"Once called she on her father, as one who drowns in deep waters would call upon a passing ship. Twice called she upon her mother, as one would call upon a house of rest or of hospitality. Thrice called she upon Earl Roderick, as one would call at the gates of paradise, there to find rescue and love."
"And said she naught else?" said the Black Earl, his head upon his breast.
"Yea," quoth the crone, "when she called upon her father, she smiled through her tears. 'Didst thou know I perish,' quoth she, 'thy arms would reach to save me!'
"And when she called twice upon her mother, her mouth smiled even the same, 'for didst thou learn my hunger, thy heart would warm me to life again'; but when she called three times upon Earl Roderick, she paused as though for an answer, and smiled no more. 'Thee,' quoth she, 'I perish for, I hunger for. Thou lovest me not at all.'
"So did she sit and make her moan upon the hill, and here watched she the lights in the far windows of her lost home quench themselves one by one. 'Now,' quoth she, 'my mother sleepeth, and now my father. And now by all am I forgotten.' Then did she steal, in the dim light, down from the hill, and I saw her no more."
"What didst thou tell to her, old witch?" quoth the Black Earl, "as she passed weeping? Didst thou speak to her no word?"
"I stopped her as she passed me, proud Earl," quoth the crone, "for she was gentle, and held her head not too high to look upon one old and near unto death.
"'Weep not,' said I, 'but spread to me thy fingers, so I may read what fate thou holdest in thy palm.' And like a child she smiled between her tears.
"'Look only on luck,' quoth she, 'oh, ancient one, lest my heart break even now.' I spread her pink fingertips out as one would unruffle a rose, and read therein her fate."
"And what read you there?" said the Black Earl, impatient with her delay.
"I read," quoth the crone, "and if I say, thou must keep thy anger from me, for what I read I had not written:
"I traced upon her slender palm
That luck was changing soon;
I swore that peace would come to her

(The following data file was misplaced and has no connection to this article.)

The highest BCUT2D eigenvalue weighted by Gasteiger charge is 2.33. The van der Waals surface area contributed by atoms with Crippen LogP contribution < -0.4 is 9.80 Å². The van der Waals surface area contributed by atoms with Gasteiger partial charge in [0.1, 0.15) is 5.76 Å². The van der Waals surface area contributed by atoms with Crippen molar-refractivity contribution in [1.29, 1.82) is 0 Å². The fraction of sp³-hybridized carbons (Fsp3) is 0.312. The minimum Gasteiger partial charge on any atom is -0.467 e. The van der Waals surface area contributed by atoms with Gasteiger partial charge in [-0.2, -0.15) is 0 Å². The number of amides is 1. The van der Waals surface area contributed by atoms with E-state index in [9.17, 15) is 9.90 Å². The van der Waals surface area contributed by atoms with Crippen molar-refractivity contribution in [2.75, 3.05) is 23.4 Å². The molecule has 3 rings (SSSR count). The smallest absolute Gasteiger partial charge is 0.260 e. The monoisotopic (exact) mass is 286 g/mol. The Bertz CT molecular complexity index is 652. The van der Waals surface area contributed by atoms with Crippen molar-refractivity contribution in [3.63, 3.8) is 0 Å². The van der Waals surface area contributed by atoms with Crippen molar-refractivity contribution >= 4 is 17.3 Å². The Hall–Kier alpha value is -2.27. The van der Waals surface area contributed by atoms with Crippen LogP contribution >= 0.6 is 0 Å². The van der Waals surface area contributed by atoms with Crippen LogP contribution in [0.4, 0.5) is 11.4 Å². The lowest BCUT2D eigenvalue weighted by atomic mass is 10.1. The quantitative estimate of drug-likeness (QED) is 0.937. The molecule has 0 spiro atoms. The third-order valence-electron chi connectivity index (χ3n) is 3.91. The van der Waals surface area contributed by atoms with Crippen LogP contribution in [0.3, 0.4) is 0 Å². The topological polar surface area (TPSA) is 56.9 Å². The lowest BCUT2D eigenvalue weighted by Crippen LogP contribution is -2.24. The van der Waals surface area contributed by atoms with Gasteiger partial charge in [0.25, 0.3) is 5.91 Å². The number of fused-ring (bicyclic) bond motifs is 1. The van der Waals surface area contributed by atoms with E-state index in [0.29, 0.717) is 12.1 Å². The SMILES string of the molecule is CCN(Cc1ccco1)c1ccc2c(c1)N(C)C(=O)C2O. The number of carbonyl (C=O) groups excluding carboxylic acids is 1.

Before another moon.
"I said that he who loved her well
Would robe her all in silk,
And bear her in a coach of gold,
With palfreys white as milk.
"I told, before three suns had set
He'd kneel down by her side;
That he she loved would love her well,
And she would be his bride.
"'This before three suns have set,' so read I," quoth the crone.
Now, when the Black Earl heard so much, he would hear no more. Pallid grew his angry cheek, and his eyes were full of fire; he flung himself upon his horse, and, sparing not the beast, galloped home.
"In the highest tower shall I lock the jade," quoth he, "lest she bring me shame; for what her palm had writ upon it one must believe, and who dare love her, save I who will not? And should I die, wherefore should she not be another's? And should I not die--but this no man dare, for I shall tear his tongue from his mouth, his ear from his cheek, his h
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Submitted on August 03, 2020

17:45 min read

Dora Sigerson Shorter

Dora Sigerson 18661918 was an Irish poet who after her marriage in 1895 wrote under the name Dora Sigerson Shorter She was born in Dublin Ireland the daughter of George Sigerson a surgeon and writer and Hester ne Varian also a writer She was a major figure of the Irish Literary Revival publishing many collections of poetry from 1893 Her friends included Katharine Tynan a noted Irish-born poet and author Rose Kavanagh and Alice Furlong writers and poets In 1895 she married Clement King Shorter an English journalist and literary critic They lived together in London until her death Source Wikipedia more…